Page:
Cytarabine should be administered only under constant supervision by physicians experienced in therapy with cytotoxic agents and only when the potential benefits of cytarabine therapy outweigh the possible risks. Patients should be treated in a facility with laboratory and supportive resources sufficient to monitor drug tolerance and protect and maintain a patient compromised by drug toxicity. Appropriate facilities should be available for adequate management of complications should they arise.
The main toxic effect of cytarabine is bone marrow suppression with leukopenia, thrombocytopenia and anaemia. Less serious toxicity includes nausea, vomiting, diarrhoea and abdominal pain, oral ulceration, and hepatic dysfunction.
Myelosuppression: Cytarabine is a potent bone marrow suppressant and the severity depends on the dose of the drug and schedule of administration. Therapy should be started cautiously in patients with pre-existing drug-induced bone marrow suppression. Patients should undergo close medical supervision including daily assessment of leucocyte and platelet levels. Bone marrow examinations should be performed frequently after blasts have disappeared from the peripheral blood. Facilities should be available for management of complications, possibly fatal, of bone marrow suppression (infection resulting from granulocytopenia and other impaired body defences and haemorrhage secondary to thrombocytopenia). Consider suspending or modifying therapy when drug-induced marrow depression has resulted in a platelet count under 50 × 109 L or a polymorphonuclear granulocyte count under 1 × 109 L. Counts of formed elements in the peripheral blood may continue to fall after the drug is stopped and reach lowest values after drug-free intervals of 12 to 24 days. When indicated, restart therapy when definite signs of marrow recovery appear (on successive bone marrow studies). Patients whose drug is withheld until "normal" peripheral blood values are attained may escape from control.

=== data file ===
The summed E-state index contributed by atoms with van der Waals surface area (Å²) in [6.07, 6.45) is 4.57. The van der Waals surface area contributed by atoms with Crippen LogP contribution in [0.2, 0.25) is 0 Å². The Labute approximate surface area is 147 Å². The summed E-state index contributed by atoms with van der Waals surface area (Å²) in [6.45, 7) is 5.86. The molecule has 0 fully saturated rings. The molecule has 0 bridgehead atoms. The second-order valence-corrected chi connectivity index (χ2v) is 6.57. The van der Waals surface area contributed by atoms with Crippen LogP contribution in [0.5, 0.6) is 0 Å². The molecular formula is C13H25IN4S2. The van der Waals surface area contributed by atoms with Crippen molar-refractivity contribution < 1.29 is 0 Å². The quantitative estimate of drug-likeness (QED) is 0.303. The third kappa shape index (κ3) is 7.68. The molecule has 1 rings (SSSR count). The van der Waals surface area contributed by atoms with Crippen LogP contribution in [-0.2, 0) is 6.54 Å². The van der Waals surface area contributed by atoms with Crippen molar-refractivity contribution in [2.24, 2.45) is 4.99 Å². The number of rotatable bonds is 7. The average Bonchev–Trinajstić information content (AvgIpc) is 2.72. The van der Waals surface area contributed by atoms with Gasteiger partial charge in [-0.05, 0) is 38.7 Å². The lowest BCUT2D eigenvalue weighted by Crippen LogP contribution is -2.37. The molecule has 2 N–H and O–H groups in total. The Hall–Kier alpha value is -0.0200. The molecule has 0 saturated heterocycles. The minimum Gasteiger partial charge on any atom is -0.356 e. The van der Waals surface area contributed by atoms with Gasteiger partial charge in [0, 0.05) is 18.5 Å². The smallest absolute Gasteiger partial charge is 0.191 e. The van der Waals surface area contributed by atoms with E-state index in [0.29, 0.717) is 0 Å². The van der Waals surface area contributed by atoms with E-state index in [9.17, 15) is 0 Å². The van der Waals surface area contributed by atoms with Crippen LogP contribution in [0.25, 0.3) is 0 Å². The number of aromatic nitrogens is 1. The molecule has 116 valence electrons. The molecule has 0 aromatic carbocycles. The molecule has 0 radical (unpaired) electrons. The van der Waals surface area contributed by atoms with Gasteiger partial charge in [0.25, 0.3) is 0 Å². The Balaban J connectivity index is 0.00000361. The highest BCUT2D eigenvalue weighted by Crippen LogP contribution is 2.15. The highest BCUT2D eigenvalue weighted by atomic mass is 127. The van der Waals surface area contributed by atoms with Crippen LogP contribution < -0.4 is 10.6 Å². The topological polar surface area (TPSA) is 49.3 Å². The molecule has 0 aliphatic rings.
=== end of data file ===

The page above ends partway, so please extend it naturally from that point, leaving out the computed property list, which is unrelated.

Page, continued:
Intrathecal Use: Cytarabine given intrathecally may cause systemic toxicity and careful monitoring of the haemopoietic system is indicated. Modification of other anti-leukaemia therapy may be necessary (see DOSAGE & ADMINISTRATION). When cytarabine is administered both intrathecally and intravenously within a few days, there is an increased risk of spinal cord toxicity.
Hepatic and/or Renal Effects: The liver is the main site of inactivation of cytarabine and the normal dosage regimen should be used with caution in patients with pre-existing liver dysfunction or poor renal function. In particular, patients with renal or hepatic function impairment may have higher likelihood of CNS toxicity after high-dose treatment with cytarabine.
Monitoring: Periodic checks of bone marrow, liver and kidney functions should be performed in patients receiving cytarabine.
Neurological: Cases of severe neurological adverse reactions that ranged from headache to paralysis, coma and stroke-like episodes have been reported mostly in juveniles and adolescents given intravenous cytarabine in combination with intrathecal methotrexate.